The sun continued to play with us, alternately toasting us and retreating behind the clouds, as we made our way through Sungai Besar.  Sticking to our schedule of a stop every 30 km / 19 mi, we pulled into the PETRONAS station at Sungai Haji Dorani.  We already had 57 km / 35 mi in the bank.

I wasn’t the only one who had started out in the morning feeling dehydrated.  Despite drinking lots and lots during and after the previous day’s ride, I hadn’t replaced all the fluid that I had lost to perspiration.  All of us commented on how little we had in our bladders through the night and into the morning.

No surprise then that dry mouths and empty bottles signalled the need to stop after 90 km / 57 mi.  We had been looking for a cendol stall.  We came upon a few.  All were closed.

Then we arrived at the Gudang Food Court, with its large sign advertising coconut shakes.  The coconut shakes were good.  The cendol shakes – not so much.  I think it was because they used the same coconut water mix in the cendol as was in the coconut shakes.  Cendol needs coconut milk to taste right.

The cendol shake was however cold and wet, and everything is improved by a dollop of ice cream.  So down it went.

coconut-shake-marco

Photograph courtesy of Marco Lai

We had been watching the sky since leaving Sabak Bernam.  There were rain clouds to the east, and at one point we thought the precipitation would come our way.  It never did.  The skies continued to alternate between overcast and sunny.  It never got as hot as it did the day before, but we were riding faster, averaging about 27 kph / 17 mph.  Thus we were sweating a lot.

We decided against stopping for lunch, or for another visit to the coconut water stand, in Kuala Selangor, but we did need to rest and refill water bottles at the PETRONAS station there.

We were more than halfway home, and we were moving onto roads which we had ridden many times.  Interestingly, the state of the roads was better coming south.  Even the stretch near Sabak Bernam was less rough on the southbound side.

Perhaps spoken a bit too soon.  Mark had a pinch flat as we made the left turn onto Jalan Kuala Selangor.  The Caltex Assam Jawa station was a convenient place for Mark to sit down while changing his inner tube.  And for me to have an iced lolly!

mark-flat-marco

Photograph courtesy of Marco Lai

Once we got going again we were heading toward the rain clouds.  By the time we got to the entrance to the LATAR Expressway, the sun was well-hidden by the clouds.  Which was a very good thing.  Up to that point the route had been pan flat.  Now there were some hills to ride over along the LATAR Expressway and the rest of the way back to Petaling Jaya.

It was about 2.45pm.  Often the hottest time of the day in these tropical parts.  On this day it was just over 30° C / 86° F.  Very nice.  We were able to stay cool as we cruised over the hills.  So cool that we didn’t need to stop as planned at the Kundang Timur R&R.  Instead we carried on into Kampung Melayu Sri Kundang, looking for a stall selling banana fritters, cendol and the like.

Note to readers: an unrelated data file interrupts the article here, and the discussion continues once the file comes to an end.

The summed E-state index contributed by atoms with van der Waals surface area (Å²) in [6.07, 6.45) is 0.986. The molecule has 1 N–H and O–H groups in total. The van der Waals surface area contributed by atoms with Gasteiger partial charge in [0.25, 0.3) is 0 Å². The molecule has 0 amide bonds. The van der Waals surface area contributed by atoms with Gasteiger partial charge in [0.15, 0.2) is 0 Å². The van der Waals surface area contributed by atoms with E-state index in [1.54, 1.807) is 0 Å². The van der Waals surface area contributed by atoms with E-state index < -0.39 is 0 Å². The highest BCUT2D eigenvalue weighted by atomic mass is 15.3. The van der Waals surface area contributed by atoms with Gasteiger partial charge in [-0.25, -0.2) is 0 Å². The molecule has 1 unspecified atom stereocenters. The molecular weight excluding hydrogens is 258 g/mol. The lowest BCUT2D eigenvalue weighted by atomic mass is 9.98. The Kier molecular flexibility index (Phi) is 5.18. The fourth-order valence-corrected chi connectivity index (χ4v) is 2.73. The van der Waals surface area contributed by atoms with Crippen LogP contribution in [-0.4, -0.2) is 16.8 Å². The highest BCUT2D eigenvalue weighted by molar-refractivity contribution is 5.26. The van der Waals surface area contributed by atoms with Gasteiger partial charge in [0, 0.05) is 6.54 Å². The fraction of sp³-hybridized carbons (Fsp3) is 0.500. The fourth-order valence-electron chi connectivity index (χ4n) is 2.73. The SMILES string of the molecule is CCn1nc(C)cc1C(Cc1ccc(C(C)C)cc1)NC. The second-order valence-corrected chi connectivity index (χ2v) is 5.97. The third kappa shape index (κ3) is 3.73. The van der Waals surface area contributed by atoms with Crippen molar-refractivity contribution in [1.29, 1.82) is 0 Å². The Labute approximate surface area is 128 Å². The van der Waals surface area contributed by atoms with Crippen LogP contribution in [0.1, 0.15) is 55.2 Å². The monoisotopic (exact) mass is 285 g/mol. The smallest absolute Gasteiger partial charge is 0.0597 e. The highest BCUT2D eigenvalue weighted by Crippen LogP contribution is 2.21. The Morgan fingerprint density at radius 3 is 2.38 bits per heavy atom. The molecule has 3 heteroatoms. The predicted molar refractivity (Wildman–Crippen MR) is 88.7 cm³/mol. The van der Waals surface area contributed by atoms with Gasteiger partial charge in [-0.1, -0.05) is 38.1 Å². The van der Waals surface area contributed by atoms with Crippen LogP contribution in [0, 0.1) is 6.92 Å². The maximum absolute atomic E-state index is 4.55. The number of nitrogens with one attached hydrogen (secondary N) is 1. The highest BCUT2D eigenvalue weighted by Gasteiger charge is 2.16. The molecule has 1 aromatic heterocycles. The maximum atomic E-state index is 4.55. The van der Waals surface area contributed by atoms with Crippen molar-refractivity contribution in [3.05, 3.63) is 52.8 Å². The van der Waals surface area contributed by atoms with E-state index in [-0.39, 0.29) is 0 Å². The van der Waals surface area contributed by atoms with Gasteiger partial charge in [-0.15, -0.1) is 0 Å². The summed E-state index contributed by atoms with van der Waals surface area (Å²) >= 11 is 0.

We found Cendol ABC Setia across the road from Tasik Biru Kundang.  Exactly what we were looking for.  Cendol, banana and cassava fritters, and prawn fritters.

The last 30 km / 19 mi of this ride were much more comfortable than the equivalent kilometers the day before.  We weren’t feeling beaten up by the roads and the heat.  We made a final stop at the PETRONAS station in Kuang to fill our bottles.  Then enjoyed a relaxed ride back to Petaling Jaya.

Once again I had a lot of fun, laughs, and good eats, with great friends for company.  Thank you Lay, Marco and Mark for a wonderful bike tour.  Let’s do another one soon.

saying

Quote courtesy of Alistair Humphreys

We Meet Again Mr. Dragon’s Back

It has been more than a year since I last rode the Dragon’s Back.  That roughly 14km / 8.7mi stretch of slopes in Bukit Jelutong.  The easier approach to slay the dragon is to turn onto Persiaran Mokhtar Dahari from the Guthrie Corridor Expressway.  (The late Mokhtar Dahari is Malaysia’s most-revered soccer player).  Turn left at the traffic light onto Jalan Paip, and then turn right 200 metres later onto Jalan Bukit Cerakah.  You are done with the Dragon’s Back when you get to the T-junction.

Dragonback Veloviewer

Graphic courtesy of veloviewer

Leslie suggested the ride.  Evelyn, Marco and I took the bait.

This is the Jalan Bukit Cerakah section of the Dragon’s Back.

Dragonback 4

We all made it over all those humps without incident.

Dragonback 3 Leslie

Photograph courtesy of Leslie

Even so, it could be a while before I tackle the Dragon’s Back again.

 

The highlight for me came at Warung Selera Ria in Kuang, where we stopped for sustenance.  Perhaps I haven’t been paying attention, but this was the first time I noticed this contraption.

Dragonback Eggs Marco

Photograph courtesy of Marco

Order half-boiled eggs, and this is what appears before you.  The hot water drains from the upper receptacle into the container below.  When all the water has drained out of the upper section, your eggs are ready to eat.

Ingenious!